Dr. Pamela Cantor: There are actually several ways. One is never underestimate the intelligence or capability of a young person to understand the facts. There are really two basic things that children want to know in a crisis. They want to know that you will tell them the truth, that they can believe you. They want to know why you believe they and we will be okay again.

Dr. Pamela Cantor: Here’s what I’d say about the first. Children need to know that this virus is one that is very, very contagious and that lots of people will catch it. They need to know that they likely will not become sick because of it. If they do, that it will be mild. But more importantly, it goes back to something we were talking about earlier, children need to understand this intention behavior gap. Because even if you don’t get sick yourself, you might not understand how important it is that you protect others and how to do that.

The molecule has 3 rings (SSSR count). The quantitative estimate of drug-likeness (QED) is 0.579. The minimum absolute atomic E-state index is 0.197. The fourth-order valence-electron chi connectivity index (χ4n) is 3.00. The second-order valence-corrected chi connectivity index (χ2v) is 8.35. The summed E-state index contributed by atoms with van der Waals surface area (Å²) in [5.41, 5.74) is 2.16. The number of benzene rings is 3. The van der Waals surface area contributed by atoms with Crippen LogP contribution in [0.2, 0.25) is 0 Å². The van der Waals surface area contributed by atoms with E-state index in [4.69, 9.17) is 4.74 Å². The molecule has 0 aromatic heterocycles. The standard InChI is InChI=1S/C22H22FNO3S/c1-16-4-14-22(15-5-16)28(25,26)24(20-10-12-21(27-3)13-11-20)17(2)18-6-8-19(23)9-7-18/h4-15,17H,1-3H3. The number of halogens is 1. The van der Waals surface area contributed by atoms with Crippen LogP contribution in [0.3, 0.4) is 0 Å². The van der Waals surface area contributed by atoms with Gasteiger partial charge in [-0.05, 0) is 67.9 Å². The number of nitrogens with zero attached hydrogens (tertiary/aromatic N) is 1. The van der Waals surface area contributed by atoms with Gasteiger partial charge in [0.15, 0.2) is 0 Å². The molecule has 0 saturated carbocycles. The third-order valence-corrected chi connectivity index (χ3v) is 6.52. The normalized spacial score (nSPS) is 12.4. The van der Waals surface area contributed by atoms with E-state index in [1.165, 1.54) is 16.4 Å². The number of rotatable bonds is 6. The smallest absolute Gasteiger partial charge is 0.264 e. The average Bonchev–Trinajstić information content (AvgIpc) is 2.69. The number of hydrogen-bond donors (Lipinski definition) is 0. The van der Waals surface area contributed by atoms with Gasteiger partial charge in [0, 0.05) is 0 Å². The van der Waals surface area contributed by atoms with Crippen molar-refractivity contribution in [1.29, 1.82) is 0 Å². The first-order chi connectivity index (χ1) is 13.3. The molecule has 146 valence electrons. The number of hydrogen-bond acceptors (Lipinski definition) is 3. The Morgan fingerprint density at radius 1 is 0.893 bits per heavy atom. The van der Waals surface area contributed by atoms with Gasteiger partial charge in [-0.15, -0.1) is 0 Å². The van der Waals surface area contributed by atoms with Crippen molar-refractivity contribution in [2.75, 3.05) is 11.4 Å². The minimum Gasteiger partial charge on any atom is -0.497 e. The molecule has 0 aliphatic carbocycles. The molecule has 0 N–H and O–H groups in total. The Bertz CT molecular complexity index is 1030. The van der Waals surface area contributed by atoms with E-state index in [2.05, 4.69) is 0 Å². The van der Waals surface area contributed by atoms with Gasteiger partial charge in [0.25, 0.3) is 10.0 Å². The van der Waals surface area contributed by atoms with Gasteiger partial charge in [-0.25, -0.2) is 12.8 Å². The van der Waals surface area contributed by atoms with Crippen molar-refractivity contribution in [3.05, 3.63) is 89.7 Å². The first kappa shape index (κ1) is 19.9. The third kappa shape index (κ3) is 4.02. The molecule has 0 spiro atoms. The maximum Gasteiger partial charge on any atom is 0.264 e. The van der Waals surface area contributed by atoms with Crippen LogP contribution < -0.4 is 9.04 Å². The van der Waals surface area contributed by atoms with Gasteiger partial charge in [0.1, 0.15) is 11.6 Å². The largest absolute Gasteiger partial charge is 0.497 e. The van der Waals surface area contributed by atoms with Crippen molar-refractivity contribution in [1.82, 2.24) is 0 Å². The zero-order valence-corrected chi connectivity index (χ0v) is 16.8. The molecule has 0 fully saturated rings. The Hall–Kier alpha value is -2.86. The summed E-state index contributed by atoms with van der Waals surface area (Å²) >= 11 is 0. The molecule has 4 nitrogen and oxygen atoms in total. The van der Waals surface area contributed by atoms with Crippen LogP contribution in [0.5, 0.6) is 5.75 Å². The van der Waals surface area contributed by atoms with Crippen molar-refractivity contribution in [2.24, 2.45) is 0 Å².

Dr. Pamela Cantor: Adults can provide reasons to do the right thing. You can talk about a person in their life that they’d never want to see sick, including you. You can encourage them to take agency and leadership with friends and explain the truth to their peers. You can ask their advice on how to get more people to do the right thing so that we can prevent the spread of this virus.

Chris Riback: Kids also want to know if things will ever be the same again, right?

Dr. Pamela Cantor: Right. That is the second point I wanted to make about restoring a sense of safety.

Chris Riback: Yes, please.

Dr. Pamela Cantor: Because children really do worry about whether and when we will be okay again. It’s really important to reassure children on this. To do that, they need real facts. We are going to be okay again as a people, as a country. And here’s why. We know more than ever before about the behavior of viruses and what to do about them. And we even know a lot about this virus already. It might take as much as a year, but there will be vaccines and there will be medications against this virus, but what do we do now?